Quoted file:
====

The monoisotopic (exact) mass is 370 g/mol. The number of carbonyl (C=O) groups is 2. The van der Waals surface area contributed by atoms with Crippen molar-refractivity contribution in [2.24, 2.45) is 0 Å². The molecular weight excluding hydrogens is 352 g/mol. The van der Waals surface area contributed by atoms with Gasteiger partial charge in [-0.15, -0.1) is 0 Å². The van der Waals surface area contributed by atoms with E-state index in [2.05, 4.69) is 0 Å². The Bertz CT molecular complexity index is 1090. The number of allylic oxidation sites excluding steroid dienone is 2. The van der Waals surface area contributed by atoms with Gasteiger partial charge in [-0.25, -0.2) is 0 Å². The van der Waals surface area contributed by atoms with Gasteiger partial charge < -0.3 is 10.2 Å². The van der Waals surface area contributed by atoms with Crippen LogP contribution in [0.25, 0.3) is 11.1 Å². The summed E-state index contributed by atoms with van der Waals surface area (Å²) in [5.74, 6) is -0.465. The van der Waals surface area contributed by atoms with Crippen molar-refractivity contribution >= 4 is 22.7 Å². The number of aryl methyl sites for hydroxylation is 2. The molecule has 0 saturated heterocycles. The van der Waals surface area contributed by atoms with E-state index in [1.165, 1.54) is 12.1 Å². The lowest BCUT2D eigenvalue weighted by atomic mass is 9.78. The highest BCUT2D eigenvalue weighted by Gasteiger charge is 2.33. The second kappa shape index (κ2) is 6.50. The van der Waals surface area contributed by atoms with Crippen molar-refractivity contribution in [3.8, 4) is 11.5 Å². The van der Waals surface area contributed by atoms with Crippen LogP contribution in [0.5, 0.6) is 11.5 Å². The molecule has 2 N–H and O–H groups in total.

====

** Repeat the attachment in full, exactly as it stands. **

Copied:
The monoisotopic (exact) mass is 370 g/mol. The number of carbonyl (C=O) groups is 2. The van der Waals surface area contributed by atoms with Crippen molar-refractivity contribution in [2.24, 2.45) is 0 Å². The molecular weight excluding hydrogens is 352 g/mol. The van der Waals surface area contributed by atoms with Gasteiger partial charge in [-0.15, -0.1) is 0 Å². The van der Waals surface area contributed by atoms with E-state index in [2.05, 4.69) is 0 Å². The Bertz CT molecular complexity index is 1090. The number of allylic oxidation sites excluding steroid dienone is 2. The van der Waals surface area contributed by atoms with Gasteiger partial charge in [-0.25, -0.2) is 0 Å². The van der Waals surface area contributed by atoms with Gasteiger partial charge < -0.3 is 10.2 Å². The van der Waals surface area contributed by atoms with Crippen LogP contribution in [0.25, 0.3) is 11.1 Å². The summed E-state index contributed by atoms with van der Waals surface area (Å²) in [5.74, 6) is -0.465. The van der Waals surface area contributed by atoms with Crippen molar-refractivity contribution >= 4 is 22.7 Å². The number of aryl methyl sites for hydroxylation is 2. The molecule has 0 saturated heterocycles. The van der Waals surface area contributed by atoms with E-state index in [1.165, 1.54) is 12.1 Å². The lowest BCUT2D eigenvalue weighted by atomic mass is 9.78. The highest BCUT2D eigenvalue weighted by Gasteiger charge is 2.33. The second kappa shape index (κ2) is 6.50. The van der Waals surface area contributed by atoms with Crippen molar-refractivity contribution in [3.8, 4) is 11.5 Å². The van der Waals surface area contributed by atoms with Crippen LogP contribution in [0.5, 0.6) is 11.5 Å². The molecule has 2 N–H and O–H groups in total.